By Bush administration standards, Henry Paulson, the Treasury secretary, is a good guy. He isn't conspicuously incompetent; and he isn't trying to mislead us into war, justify torture or protect corrupt contractors.
But Mr. Paulson's actions reflect the priorities of the administration he serves. And that, ultimately, is what's wrong with the mortgage relief plan he unveiled last week.
The plan is, as a Times editorial put it yesterday, "too little, too late and too voluntary." But from the administration's point of view these failings aren't bugs, they're features.
In fact, there's a growing consensus among financial observers that the Paulson plan isn't mainly intended to achieve real results. The point is, instead, to create the appearance of action, thereby undercutting political support for actual attempts to help families in trouble.
In particular, the Paulson plan is probably an attempt to take the wind out of Barney Frank's sails. Mr. Frank, the Democratic chairman of the House Financial Services Committee, has sponsored legislation that would give judges in bankruptcy cases the ability to rewrite mortgage loan terms. But "Bankers Hope Bush Subprime Plan Will Scuttle House Bill," as a headline in CongressDaily put it.
As Elizabeth Warren, the Harvard bankruptcy expert, puts it, "The administration's subprime mortgage plan is the bank lobby's dream." Given the Bush record, that should come as no surprise.
There are, in fact, three distinct concerns associated with the rising tide of foreclosures in America.
One is financial stability: as banks and other institutions take huge losses on their mortgage-related investments, the financial system as a whole is getting wobbly.
Another is human suffering: hundreds of thousands, and probably millions, of American families will lose their homes.
Finally, there's injustice: the subprime boom involved predatory lending - high-interest loans foisted on borrowers who qualified for lower rates - on an epic scale. The Wall Street Journal found that more than 55 percent of subprime loans made at the height of the housing bubble "went to people with credit scores high enough to often qualify for conventional loans with far better terms."
And in a declining housing market, these victims are stuck, unable to refinance.
So there are three problems. But Mr. Paulson's plan - or, to use its official name, the Hope Now Alliance plan - is entirely focused on reducing investor losses. Any minor relief it might provide to troubled borrowers is clearly incidental. And it is does nothing for the victims of predatory lending.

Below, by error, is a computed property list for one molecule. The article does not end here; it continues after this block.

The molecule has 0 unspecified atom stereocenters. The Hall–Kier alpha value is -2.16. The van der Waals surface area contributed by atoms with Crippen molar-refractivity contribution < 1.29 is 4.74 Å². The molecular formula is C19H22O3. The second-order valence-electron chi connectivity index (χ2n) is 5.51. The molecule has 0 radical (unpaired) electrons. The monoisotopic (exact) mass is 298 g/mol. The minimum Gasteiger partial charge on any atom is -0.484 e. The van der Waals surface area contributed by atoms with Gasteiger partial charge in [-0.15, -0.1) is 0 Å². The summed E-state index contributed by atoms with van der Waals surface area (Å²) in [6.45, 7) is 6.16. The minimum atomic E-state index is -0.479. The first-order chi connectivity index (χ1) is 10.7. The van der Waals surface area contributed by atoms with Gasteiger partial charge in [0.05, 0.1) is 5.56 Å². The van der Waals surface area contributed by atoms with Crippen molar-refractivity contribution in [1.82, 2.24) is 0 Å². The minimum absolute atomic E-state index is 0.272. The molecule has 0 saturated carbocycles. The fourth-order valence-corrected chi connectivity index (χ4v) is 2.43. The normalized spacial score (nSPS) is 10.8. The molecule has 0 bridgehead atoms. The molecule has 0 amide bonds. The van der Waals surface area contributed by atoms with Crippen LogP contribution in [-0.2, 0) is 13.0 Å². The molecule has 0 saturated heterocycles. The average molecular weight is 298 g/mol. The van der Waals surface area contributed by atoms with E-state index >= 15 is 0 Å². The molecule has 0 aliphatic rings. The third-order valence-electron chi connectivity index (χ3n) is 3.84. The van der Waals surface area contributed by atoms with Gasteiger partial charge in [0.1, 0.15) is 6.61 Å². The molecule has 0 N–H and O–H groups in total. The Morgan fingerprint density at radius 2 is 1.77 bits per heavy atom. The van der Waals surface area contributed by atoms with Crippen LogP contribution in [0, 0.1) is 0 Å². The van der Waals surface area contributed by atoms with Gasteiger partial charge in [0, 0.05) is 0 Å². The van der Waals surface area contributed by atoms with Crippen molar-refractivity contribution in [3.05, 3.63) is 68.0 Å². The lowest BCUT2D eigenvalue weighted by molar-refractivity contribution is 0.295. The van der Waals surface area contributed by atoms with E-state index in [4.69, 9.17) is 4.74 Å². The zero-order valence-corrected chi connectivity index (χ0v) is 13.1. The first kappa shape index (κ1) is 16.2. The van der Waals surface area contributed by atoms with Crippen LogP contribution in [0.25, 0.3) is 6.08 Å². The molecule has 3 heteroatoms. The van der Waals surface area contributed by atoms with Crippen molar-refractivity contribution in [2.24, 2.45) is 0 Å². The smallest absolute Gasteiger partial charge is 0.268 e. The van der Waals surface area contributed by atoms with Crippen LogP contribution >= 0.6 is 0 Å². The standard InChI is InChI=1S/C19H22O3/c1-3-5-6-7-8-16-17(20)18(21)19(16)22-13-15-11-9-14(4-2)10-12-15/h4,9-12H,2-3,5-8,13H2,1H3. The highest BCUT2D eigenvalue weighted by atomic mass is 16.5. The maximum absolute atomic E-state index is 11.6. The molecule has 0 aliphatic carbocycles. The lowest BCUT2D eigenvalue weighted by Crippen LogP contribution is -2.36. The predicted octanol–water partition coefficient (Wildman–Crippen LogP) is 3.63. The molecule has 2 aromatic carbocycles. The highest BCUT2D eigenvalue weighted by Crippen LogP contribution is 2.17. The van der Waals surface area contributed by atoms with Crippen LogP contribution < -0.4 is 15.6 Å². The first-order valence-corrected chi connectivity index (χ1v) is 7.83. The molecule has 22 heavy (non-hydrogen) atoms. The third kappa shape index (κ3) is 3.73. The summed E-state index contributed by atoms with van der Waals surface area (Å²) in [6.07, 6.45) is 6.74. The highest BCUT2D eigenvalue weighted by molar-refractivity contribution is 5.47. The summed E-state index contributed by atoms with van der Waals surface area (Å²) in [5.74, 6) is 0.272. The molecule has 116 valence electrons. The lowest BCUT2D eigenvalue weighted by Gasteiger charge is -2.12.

The plan sets voluntary guidelines under which some, but only some, borrowers whose mortgage payments are set to rise may get temporary relief.
This is supposed to help investors, because foreclosing on a house is expensive: there are big legal fees, and the house normally sells for less than the value of the mortgage. "Foreclosure is to no one's benefit," said Mr. Paulson in a White House interactive forum. "I've heard estimates that mortgage investors lose 40 to 50 percent on their investment if it goes into foreclosure."
But won't the borrowers gain, too? Not if the planners can help it. Relief is restricted to borrowers whose mortgage debt is at least 97 percent of the house's value - which means that in many, perhaps most, cases those who get debt relief will be borrowers who owe more than their house is worth. These people would be nearly as well off in financial terms if they simply walked away.
And what about people with good credit who were misled into bad mortgage deals, who should have been steered to loans with better terms? They get nothing: the Paulson plan specifically excludes borrowers with good credit scores. In fact, the plan actually provides an incentive for some people to miss debt payments, because that would make them look like bad credit risks and eligible for relief.
Now, Mr. Paulson's attempt to help investors, while doing little or nothing for distressed and defrauded borrowers, might make sense if his plan would reduce investor losses enough to seriously improve the overall financial situation.
But only a small fraction of subprime borrowers will qualify for relief, and many of these borrowers will eventually face foreclosure anyway. So the plan is unlikely to reduce overall mortgage-related losses by more than a few percent, at most - not enough to make any real difference to financial stability. Indeed, interest-rate spreads that have been signaling a crisis of confidence in the financial system didn't narrow at all when the plan was announced.
Still, you might say that the Paulson plan is better than nothing. But the relevant alternative isn't nothing; it's a plan that - like Barney Frank's proposal - would actually help working families. And that's what the administration is trying to avoid.
Paul Krugman is Professor of Economics at Princeton University and a regular New York Times columnist. His most recent book is The Conscience of a Liberal.
© 2007 The New York Times